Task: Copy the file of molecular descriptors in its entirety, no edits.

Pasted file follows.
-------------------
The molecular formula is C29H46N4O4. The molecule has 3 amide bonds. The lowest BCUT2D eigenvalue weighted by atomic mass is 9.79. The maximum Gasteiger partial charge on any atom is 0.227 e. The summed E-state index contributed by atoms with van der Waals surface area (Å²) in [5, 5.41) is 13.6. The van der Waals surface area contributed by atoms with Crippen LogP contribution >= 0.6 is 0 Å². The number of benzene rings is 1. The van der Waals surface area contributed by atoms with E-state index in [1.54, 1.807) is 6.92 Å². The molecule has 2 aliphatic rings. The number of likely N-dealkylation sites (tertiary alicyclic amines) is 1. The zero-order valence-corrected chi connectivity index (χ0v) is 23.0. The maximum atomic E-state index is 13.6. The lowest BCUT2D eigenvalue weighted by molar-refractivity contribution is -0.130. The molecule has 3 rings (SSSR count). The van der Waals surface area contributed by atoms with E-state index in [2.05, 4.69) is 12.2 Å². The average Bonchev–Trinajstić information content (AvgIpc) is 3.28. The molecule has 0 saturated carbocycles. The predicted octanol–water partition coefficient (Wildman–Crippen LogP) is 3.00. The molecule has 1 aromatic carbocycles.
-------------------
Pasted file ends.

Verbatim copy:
The molecular formula is C29H46N4O4. The molecule has 3 amide bonds. The lowest BCUT2D eigenvalue weighted by atomic mass is 9.79. The maximum Gasteiger partial charge on any atom is 0.227 e. The summed E-state index contributed by atoms with van der Waals surface area (Å²) in [5, 5.41) is 13.6. The van der Waals surface area contributed by atoms with Crippen LogP contribution >= 0.6 is 0 Å². The number of benzene rings is 1. The van der Waals surface area contributed by atoms with E-state index in [1.54, 1.807) is 6.92 Å². The molecule has 2 aliphatic rings. The number of likely N-dealkylation sites (tertiary alicyclic amines) is 1. The zero-order valence-corrected chi connectivity index (χ0v) is 23.0. The maximum atomic E-state index is 13.6. The lowest BCUT2D eigenvalue weighted by molar-refractivity contribution is -0.130. The molecule has 3 rings (SSSR count). The van der Waals surface area contributed by atoms with E-state index in [2.05, 4.69) is 12.2 Å². The average Bonchev–Trinajstić information content (AvgIpc) is 3.28. The molecule has 0 saturated carbocycles. The predicted octanol–water partition coefficient (Wildman–Crippen LogP) is 3.00. The molecule has 1 aromatic carbocycles.